Understanding the Influence of Structure on Activity and Stability in the Catalysis of the Oxygen Evolution Reaction (OER) Using Crystalline Oxides As a Platform

Tuesday, 26 May 2015: 14:40
Conference Room 4B (Hilton Chicago)
G. Gardner, P. Smith, C. Kaplan, J. F. Al-Sharab, Y. B. Go, M. Greenblatt, and G. C. Dismukes (Rutgers University)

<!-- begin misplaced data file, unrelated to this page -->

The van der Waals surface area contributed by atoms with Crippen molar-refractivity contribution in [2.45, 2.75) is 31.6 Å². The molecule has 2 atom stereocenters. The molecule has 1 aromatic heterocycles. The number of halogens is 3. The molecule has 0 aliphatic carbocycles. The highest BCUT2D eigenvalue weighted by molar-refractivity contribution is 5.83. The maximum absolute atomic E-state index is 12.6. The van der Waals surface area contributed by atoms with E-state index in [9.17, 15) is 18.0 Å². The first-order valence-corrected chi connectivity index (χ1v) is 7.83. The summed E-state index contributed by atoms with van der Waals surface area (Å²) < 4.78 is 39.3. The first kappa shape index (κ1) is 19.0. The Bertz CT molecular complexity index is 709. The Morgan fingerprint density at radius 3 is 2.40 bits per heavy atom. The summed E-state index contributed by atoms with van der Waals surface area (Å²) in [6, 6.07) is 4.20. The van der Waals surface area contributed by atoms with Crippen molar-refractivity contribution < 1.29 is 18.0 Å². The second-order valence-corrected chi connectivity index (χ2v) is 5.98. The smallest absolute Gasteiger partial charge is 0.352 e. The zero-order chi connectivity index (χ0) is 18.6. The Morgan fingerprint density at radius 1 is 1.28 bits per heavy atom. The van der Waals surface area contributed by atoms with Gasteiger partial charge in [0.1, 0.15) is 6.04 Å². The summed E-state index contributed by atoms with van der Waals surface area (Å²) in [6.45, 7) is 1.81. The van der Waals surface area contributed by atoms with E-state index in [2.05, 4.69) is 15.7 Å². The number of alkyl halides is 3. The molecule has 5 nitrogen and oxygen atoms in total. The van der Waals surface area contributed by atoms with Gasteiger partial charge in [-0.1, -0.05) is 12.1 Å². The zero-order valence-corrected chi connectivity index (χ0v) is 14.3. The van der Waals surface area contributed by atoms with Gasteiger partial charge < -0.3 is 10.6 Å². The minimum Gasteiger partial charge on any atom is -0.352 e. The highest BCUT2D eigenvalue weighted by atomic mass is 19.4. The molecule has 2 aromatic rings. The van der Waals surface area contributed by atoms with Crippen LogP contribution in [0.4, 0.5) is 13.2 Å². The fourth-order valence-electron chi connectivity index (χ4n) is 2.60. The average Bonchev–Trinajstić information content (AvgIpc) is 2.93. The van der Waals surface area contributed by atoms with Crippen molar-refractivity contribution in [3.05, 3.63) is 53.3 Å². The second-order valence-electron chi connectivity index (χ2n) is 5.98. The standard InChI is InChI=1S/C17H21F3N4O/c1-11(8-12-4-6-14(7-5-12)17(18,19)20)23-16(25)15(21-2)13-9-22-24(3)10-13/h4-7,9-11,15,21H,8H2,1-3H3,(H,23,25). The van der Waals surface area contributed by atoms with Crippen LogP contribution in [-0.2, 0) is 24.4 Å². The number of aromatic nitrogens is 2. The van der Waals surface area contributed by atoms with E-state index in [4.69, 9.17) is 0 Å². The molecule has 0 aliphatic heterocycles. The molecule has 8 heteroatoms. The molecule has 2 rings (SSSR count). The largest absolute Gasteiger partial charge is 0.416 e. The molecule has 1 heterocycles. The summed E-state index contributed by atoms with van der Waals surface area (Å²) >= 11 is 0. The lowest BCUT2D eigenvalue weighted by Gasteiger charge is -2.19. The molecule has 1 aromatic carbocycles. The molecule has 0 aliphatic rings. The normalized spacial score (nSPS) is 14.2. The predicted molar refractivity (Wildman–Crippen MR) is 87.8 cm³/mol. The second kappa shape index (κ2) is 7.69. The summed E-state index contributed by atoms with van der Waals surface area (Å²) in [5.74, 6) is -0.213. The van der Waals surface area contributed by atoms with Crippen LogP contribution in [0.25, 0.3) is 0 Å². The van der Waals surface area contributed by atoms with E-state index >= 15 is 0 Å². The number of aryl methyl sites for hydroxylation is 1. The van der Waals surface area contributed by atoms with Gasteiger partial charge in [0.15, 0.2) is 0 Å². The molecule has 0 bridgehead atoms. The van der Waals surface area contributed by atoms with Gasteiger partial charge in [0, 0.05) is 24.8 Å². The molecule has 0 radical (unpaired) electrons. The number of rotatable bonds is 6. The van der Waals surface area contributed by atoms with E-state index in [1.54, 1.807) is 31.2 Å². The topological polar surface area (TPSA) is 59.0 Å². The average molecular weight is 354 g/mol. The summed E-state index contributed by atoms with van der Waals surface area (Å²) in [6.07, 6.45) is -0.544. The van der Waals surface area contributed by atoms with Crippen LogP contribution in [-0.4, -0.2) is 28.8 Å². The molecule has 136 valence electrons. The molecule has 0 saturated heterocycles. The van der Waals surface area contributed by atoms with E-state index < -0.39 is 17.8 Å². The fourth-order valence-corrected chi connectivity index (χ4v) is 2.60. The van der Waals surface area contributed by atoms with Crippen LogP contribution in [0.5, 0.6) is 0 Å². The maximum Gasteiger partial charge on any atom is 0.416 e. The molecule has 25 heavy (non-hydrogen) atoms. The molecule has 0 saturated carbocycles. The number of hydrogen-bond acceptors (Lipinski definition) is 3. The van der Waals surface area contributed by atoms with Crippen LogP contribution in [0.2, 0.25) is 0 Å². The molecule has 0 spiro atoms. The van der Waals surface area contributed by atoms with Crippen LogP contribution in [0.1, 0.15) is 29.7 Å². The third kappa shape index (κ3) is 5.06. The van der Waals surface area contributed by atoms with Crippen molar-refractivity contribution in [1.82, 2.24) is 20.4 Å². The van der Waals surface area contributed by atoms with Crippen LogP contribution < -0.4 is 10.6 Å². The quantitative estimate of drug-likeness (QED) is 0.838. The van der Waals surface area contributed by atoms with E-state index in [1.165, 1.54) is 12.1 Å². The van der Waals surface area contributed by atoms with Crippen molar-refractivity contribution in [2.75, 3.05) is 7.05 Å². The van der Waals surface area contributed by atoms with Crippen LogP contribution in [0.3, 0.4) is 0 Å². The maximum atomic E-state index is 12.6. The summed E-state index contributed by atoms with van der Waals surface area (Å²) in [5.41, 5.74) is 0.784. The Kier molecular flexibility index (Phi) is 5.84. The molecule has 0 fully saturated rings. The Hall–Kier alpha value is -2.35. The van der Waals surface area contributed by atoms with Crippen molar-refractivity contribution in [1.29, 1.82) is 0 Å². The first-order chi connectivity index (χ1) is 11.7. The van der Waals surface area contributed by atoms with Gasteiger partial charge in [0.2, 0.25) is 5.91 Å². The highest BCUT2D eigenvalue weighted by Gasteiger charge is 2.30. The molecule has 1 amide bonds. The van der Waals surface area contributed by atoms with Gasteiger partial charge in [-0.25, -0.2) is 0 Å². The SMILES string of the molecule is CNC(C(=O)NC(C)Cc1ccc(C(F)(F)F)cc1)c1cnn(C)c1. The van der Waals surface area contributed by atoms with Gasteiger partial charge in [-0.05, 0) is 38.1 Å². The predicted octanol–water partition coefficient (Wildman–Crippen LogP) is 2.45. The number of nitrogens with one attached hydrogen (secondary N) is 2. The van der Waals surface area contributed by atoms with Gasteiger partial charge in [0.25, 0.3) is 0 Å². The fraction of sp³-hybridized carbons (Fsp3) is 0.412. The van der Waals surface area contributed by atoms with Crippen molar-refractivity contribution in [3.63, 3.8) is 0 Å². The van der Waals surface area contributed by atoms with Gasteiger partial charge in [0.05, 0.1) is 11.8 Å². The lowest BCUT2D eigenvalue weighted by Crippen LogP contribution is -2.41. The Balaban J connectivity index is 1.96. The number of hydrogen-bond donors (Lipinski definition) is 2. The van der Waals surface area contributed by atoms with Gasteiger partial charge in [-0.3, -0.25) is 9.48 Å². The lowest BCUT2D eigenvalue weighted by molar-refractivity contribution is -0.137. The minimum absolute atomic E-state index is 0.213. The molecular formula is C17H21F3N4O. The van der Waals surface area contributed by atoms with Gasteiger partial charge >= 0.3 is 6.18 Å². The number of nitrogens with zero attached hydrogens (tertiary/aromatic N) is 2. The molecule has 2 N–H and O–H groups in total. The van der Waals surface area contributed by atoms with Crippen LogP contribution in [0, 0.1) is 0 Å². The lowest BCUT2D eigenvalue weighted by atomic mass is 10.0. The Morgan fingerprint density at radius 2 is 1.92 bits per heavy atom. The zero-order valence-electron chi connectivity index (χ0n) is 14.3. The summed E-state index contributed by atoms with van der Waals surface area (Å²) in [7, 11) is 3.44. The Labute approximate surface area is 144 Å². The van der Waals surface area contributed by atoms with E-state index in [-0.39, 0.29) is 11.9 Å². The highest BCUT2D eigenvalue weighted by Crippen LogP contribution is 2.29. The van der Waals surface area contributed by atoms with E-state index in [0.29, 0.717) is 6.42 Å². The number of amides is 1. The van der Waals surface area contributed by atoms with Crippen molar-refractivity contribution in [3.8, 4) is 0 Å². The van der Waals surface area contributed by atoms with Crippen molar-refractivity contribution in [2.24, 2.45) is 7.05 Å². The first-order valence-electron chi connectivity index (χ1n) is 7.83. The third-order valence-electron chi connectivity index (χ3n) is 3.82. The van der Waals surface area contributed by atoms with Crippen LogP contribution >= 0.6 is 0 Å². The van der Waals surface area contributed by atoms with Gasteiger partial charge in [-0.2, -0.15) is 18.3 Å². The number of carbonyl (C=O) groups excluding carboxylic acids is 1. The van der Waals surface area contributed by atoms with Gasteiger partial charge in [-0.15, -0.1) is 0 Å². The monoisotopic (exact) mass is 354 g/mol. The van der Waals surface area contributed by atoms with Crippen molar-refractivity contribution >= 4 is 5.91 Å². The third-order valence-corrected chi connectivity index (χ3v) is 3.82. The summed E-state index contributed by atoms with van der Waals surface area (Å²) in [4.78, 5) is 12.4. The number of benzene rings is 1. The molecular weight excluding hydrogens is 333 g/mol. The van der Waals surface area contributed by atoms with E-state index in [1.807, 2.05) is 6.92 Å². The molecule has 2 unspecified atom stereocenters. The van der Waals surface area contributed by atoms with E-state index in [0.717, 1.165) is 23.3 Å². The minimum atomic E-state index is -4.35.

Oxides of manganese and cobalt have proved to be effective (electro)catalysts for the water oxidation half-reaction in water splitting. Recently, the research focus has mostly been on developing high surface area morphologies of catalysts with high specific activity that are potentially easily adaptable to photoelectrochemical cells for water splitting. However, it is still not completely understood why these catalysts show such high intrinsic activity, and many have amorphous structures, making it difficult to elucidate structure-function relationships. Using crystalline oxides as an experimental framework, we have elucidated the effects of structure on the activity and stability of cobalt and manganese oxides for the oxygen evolution reaction (OER). For instance, in two distinct polymorphs of lithium cobalt oxide (LiCoO2), we have found the cubic structure (Fd-3m, spinel-like), with a Co4O4 oxo-metallic cube motif, is highly active for water oxidation, whereas the layered polymorph (R-3m) with slabs of CoO2 (used for rechargeable Li ion batteries) is not. In fact, upon electrochemical processing, the layered polymorph undergoes a surface restructuring that we can monitor using high-resolution transmission electron microscopy (HRTEM). This has been shown to occur in both aqueous and non-aqueous electrolyte. After the transformation occurs, which can also be monitored by the electrochemical profile and corrosion of lithium, the OER activity of the layered material mirrors that of the cubic LiCoO2. However, it is unstable and eventually diminishes with repeated electrochemical cycling or prolonged electrolysis. In this way, we show that the underlying bulk crystal structure has influence over not just activity, but also stability, both equally important for commercial applications. Parallel to this work, we isolated discrete Co2O2, Co3O3, and Co4O4 molecular clusters in the same ligand sets, and found only the complete Co4O4 cubanes were catalytically active for water oxidation. This difference in activity correlates to the accessibility of a formal Co4+ oxidation state, which occurs at modest potentials only for the cubane, which compensates by delocalizing the hole across all cobalt and bridging oxos. The singly oxidized cubane is sufficient to produce O2 just in reaction with hydroxide. We believe this phenomenon relates back to the solid-state, and is in part the reason for the high activity in the cubic LiCoO2.